Following last week’s announcement about the CAQ administration’s plan to follow through with its plans to abolish Québec’s school boards, Québec English School Board Association (QESBA) director Russell Copeman told The Suburban that he expects the association to lead the judicial fight against the bill.
“Not only is it an offense against local democracy, but the CAQ’s new bill (Bill #40) clearly doesn’t meet the Supreme Court’s criteria under section 23 of the Canadian Charter,” said Copeman. “If it goes to court, I have no doubt the QESBA will lead the charge.”
While Québec Education Minister Jean-François Roberge described Bill 40 as a radical plan to reform public education in Québec, the new law is expected to abolish local school boards in order to replace them with so-called ‘service centers’ made up of 16 people – essentially volunteers as they will not be paid for their service. Although board members will be paid $100 to participate in their monthly meetings, the money is little more than pocket change when compared to the responsibility that defines a responsible commissioner’s work. While the law will allow the province’s 9 English language public school boards to elect their commissioners (as usual) in order to accommodate minority language community rights to operate and manage their own schools, the ‘service centers’ will still be responsible to the minister and his (her) bureaucracy who will effectively have the last word about public education in Québec. According to Copeman, it’s the end of local school board democracy because he doubts that the new service centers will have the kind of power and responsibility to be able to provide both the oversight and the scrutiny that’s required to manage and operate an efficient school board.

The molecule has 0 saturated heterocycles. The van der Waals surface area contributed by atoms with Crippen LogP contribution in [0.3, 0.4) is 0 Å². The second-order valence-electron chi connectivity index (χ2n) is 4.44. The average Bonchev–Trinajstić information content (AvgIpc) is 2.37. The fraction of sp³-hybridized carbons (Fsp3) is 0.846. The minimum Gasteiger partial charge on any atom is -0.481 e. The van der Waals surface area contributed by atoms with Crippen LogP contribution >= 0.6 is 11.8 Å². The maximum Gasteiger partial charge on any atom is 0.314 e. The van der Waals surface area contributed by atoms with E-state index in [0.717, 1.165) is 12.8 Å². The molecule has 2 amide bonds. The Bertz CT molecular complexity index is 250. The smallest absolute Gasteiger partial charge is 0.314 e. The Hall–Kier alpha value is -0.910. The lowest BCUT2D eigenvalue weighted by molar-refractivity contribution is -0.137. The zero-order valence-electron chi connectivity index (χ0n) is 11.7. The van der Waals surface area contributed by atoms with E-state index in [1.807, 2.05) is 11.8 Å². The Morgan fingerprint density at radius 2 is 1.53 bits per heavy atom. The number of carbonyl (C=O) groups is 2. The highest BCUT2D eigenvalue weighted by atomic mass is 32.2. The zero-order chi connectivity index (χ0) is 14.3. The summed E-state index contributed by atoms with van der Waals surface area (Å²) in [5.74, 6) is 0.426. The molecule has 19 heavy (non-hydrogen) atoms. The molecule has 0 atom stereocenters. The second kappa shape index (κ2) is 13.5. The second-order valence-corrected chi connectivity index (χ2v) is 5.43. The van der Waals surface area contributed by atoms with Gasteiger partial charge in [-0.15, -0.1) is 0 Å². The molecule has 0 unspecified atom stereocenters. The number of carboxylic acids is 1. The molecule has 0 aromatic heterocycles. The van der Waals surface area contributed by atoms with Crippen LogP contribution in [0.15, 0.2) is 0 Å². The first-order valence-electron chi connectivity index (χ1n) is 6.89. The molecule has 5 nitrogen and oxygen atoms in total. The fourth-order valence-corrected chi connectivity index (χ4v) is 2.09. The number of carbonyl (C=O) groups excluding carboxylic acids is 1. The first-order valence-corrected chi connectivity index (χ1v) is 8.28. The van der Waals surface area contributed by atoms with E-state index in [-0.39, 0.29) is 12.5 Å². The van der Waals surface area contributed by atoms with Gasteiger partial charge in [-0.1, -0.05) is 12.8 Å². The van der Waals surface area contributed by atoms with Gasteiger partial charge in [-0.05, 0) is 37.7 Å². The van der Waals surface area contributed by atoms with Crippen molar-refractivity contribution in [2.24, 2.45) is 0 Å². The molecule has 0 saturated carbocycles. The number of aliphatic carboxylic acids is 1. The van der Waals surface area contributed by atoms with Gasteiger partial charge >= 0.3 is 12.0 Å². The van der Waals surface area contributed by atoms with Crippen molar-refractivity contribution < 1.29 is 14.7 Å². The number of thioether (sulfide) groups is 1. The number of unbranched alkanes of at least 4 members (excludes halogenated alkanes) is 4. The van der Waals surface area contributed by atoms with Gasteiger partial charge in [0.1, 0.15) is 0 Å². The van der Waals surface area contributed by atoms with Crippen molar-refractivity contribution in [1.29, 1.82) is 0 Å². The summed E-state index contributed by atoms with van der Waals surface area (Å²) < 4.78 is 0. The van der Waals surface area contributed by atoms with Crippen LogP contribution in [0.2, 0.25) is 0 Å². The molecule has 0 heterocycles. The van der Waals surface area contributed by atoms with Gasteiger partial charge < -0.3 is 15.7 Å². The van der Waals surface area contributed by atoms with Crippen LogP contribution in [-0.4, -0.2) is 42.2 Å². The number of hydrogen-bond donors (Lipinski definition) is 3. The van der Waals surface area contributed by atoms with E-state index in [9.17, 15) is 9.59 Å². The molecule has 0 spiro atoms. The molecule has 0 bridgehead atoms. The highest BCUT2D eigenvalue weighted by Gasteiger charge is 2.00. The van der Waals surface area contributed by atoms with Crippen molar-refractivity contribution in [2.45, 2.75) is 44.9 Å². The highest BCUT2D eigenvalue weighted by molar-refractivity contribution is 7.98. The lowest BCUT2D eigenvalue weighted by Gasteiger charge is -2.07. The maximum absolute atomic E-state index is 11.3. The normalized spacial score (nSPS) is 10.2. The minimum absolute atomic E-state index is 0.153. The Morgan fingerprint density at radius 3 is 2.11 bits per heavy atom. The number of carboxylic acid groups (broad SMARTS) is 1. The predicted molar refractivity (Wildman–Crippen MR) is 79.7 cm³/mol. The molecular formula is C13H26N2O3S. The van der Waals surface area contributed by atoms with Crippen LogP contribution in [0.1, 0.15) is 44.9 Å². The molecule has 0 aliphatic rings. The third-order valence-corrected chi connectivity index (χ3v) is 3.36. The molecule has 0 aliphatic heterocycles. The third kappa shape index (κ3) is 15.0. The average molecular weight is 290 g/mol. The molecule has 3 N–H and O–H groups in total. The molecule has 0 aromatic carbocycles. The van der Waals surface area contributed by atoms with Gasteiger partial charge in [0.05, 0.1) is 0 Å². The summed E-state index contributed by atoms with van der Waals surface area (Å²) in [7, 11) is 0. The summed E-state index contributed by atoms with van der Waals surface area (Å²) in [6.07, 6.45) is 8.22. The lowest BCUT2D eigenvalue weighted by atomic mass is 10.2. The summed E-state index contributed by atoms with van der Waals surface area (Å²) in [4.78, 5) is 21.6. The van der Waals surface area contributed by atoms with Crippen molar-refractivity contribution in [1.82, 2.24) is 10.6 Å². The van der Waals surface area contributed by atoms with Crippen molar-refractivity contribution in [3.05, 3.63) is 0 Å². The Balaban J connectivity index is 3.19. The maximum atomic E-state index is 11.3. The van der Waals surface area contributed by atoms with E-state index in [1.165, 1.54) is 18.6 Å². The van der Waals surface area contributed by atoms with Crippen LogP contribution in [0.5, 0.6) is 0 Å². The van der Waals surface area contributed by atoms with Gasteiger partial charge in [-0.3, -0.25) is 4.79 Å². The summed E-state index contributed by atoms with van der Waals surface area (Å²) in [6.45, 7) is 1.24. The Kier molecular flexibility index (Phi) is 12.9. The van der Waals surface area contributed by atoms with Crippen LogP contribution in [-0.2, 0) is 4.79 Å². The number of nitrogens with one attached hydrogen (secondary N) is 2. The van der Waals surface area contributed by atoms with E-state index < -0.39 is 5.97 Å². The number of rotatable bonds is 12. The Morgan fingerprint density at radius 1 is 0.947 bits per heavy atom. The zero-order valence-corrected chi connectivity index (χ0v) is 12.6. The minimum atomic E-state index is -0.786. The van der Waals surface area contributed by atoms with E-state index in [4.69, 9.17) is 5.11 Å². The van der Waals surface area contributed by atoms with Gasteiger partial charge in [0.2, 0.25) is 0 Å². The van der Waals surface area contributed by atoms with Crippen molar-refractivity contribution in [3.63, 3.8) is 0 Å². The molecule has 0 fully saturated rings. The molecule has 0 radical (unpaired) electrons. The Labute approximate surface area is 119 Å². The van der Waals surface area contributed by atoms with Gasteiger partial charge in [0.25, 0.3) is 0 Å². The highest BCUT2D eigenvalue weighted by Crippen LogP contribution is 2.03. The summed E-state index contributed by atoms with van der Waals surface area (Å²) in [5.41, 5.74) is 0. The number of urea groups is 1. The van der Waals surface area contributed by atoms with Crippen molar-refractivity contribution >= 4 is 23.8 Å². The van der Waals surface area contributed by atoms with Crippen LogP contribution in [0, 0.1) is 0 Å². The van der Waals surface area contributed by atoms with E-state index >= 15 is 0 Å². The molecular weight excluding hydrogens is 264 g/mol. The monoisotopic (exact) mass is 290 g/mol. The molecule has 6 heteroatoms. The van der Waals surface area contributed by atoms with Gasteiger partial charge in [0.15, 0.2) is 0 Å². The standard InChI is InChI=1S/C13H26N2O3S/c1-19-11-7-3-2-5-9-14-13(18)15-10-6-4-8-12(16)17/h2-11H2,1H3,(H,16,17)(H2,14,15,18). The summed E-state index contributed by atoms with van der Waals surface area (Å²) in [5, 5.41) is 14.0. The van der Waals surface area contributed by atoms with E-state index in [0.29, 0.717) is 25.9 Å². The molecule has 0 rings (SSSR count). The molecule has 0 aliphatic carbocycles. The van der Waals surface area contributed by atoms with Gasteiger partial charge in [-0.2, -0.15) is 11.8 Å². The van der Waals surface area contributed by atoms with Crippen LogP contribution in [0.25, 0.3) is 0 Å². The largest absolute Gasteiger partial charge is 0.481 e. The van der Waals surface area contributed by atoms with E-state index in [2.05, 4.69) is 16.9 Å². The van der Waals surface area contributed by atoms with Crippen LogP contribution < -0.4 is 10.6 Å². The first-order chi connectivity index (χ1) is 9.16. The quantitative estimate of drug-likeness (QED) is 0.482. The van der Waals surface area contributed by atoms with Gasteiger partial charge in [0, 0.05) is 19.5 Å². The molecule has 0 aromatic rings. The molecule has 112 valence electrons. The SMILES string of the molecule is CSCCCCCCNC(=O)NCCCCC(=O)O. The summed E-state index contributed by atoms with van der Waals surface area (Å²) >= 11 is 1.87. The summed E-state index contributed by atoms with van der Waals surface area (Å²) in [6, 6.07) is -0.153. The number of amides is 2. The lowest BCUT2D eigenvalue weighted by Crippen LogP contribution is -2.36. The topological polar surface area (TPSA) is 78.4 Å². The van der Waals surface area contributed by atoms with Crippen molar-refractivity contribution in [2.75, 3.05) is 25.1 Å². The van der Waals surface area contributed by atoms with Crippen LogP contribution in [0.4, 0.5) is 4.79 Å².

“It’s not realistic,” said Copeman.”The truth is that they’re creating a vacuum that will eliminate any serious oversight, and it won’t be long before the bureaucrats move in to take over the schools.”
As the EMSB (English Montreal School Board) recently set a new record (92.4%) for having the highest success rate among all of Québec’s school boards, NDG school commissioner Joseph Lalla still cannot understand why the government would wish to destroy a successful school board with such enviable results. Others, including a massive majority of English-speaking Quebecers agree as a recent Léger marketing poll indicates that 84% of them believe that eliminating English language school boards will effectively jeopardize their minority language rights.
“It’s a serious assault against our school boards and our democracy,” said Copeman, “...and there’s not much time left to do anything about it.”
Based upon his own experience in Québec’s National Assembly, he believes the CAQ will once again use closure to ram the bill through the Assembly, and Bill 40 will become the law before the end of the session and just in time for the new year.